A business may no longer be required to lodge single touch payroll (STP) reports for a number of reasons. These are if your business no longer has employees, has ceased trading, has changed structure, is not paying employees for the rest of the year, or has paused due to COVID-19. Depending on your business’s situation and circumstances, what you need to do may be different.
The last Federal Budget carried with it a number of tax changes that were designed to assist the Australian economy recover from the impact of the COVID-19 pandemic.
Among the changes announced was the temporary re-introduction of the loss carry back rules for corporate tax entities (it was previously briefly in force for 2012-13). The ability to carry a loss backwards simply means that a loss incurred in one year can be, effectively, claimed as a tax deduction in a prior year when tax was paid.
When you first went into business, either buying an established enterprise or starting from scratch, probably the last thing on your mind was the day you would close the door for the last time.
But in a way it’s inevitable, whether through the outcomes from COVID-19, retirement, health reasons or, in a more ideal scenario, pursuing another career. But it’s important for you to know what’s involved when you come to the time when you close your business, as this can go a long way to smoothing the transition.
Scammers never seem to rest, with even the lastest JobKeeper iteration coming in for some scam treatment. In a new update the ATO reports that it is receiving reports of email scams about JobKeeper and backing business investment claims. “The fake emails say we’re investigating your claims. They ask you to provide valuable personal information, including copies of your driver’s licence and Medicare card.”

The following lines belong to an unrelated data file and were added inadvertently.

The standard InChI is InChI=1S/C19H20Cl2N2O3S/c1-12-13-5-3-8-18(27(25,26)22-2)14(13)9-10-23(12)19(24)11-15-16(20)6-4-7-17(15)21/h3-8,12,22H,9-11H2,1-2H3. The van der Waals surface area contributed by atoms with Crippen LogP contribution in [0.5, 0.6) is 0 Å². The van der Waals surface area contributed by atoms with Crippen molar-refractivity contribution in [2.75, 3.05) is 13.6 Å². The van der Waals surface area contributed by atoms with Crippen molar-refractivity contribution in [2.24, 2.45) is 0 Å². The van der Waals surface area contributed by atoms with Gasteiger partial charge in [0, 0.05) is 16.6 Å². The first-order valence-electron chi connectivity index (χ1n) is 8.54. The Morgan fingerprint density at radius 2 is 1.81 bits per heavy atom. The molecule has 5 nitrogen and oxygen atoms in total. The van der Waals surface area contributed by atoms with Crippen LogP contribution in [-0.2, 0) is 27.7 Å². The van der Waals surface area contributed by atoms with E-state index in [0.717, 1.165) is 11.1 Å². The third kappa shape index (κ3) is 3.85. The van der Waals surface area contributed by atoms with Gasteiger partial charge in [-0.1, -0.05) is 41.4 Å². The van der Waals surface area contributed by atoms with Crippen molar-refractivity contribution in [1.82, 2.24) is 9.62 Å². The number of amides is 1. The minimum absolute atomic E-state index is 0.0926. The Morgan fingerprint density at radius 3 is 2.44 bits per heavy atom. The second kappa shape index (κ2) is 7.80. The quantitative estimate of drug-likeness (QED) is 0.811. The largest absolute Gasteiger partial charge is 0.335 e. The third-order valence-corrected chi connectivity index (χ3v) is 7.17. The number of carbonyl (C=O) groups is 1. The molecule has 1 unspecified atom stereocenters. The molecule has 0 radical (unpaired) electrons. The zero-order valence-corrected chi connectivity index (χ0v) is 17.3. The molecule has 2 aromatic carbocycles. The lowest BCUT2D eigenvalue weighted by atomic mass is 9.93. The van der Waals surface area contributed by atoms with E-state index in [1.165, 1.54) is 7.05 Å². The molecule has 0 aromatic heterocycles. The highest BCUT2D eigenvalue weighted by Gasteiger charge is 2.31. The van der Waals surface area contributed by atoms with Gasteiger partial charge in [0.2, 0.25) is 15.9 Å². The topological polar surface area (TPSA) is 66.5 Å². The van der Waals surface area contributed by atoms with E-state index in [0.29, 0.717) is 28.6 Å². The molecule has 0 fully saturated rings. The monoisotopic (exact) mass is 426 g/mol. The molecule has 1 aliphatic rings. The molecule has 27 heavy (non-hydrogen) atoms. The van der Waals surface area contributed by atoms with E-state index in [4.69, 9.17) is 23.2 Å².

The extension of the JobKeeper scheme is now based on current GST turnover, not projected turnover. The basic test compares year-on-year turnover. If there were events or circumstances outside the usual business settings that resulted in your relevant comparison period in 2019 (September or December 2019 quarter) not being appropriate, then an alternative test may apply.
Legislation has been put in place to extend the JobKeeper scheme beyond its original sunset date, although the rates of payment and certain other details have been altered. The scheme is now to run until March next year, with one version lasting until 3 January and another version in place from then until 28 March.
The ATO has highlighted the fact that due to COVID-19, a trustee may experience liquidity issues that may affect a trust’s ability to satisfy a beneficiary’s entitlement. This may happen where financial institutions impose restrictions that affect the way a trustee can deal with its assets.
The extension of the instant asset write-off from $30,000 to $150,000 until 31 December 2020, as part of the Federal Government’s COVID-19 stimulus measures, provides an opportunity to look at its application to motor vehicles.
The Federal Government announced a six-month moratorium on evictions of commercial and residential tenants during the COVID-19 health pandemic. This moratorium (and its accompanying code of conduct leasing principles) will inevitably affect SMSFs, which are reasonably heavily invested in real property, according to statistics.
Note that the boost to the instant asset write off rules that the government put in place to help stimulate the Australian economy in the face of the COVID-19 crisis has been extended to the end of this year. Businesses with a turnover of up to $500 million a year will be allowed to continue writing off newly purchased assets worth up to $150,000.
Companies should note that the government made a determination just before the end of the financial year that permits companies to hold annual general meetings by electronic format. Also, companies may execute a document, without using a common seal, by electronic communication. The determination is to be repealed on 6 November 2020.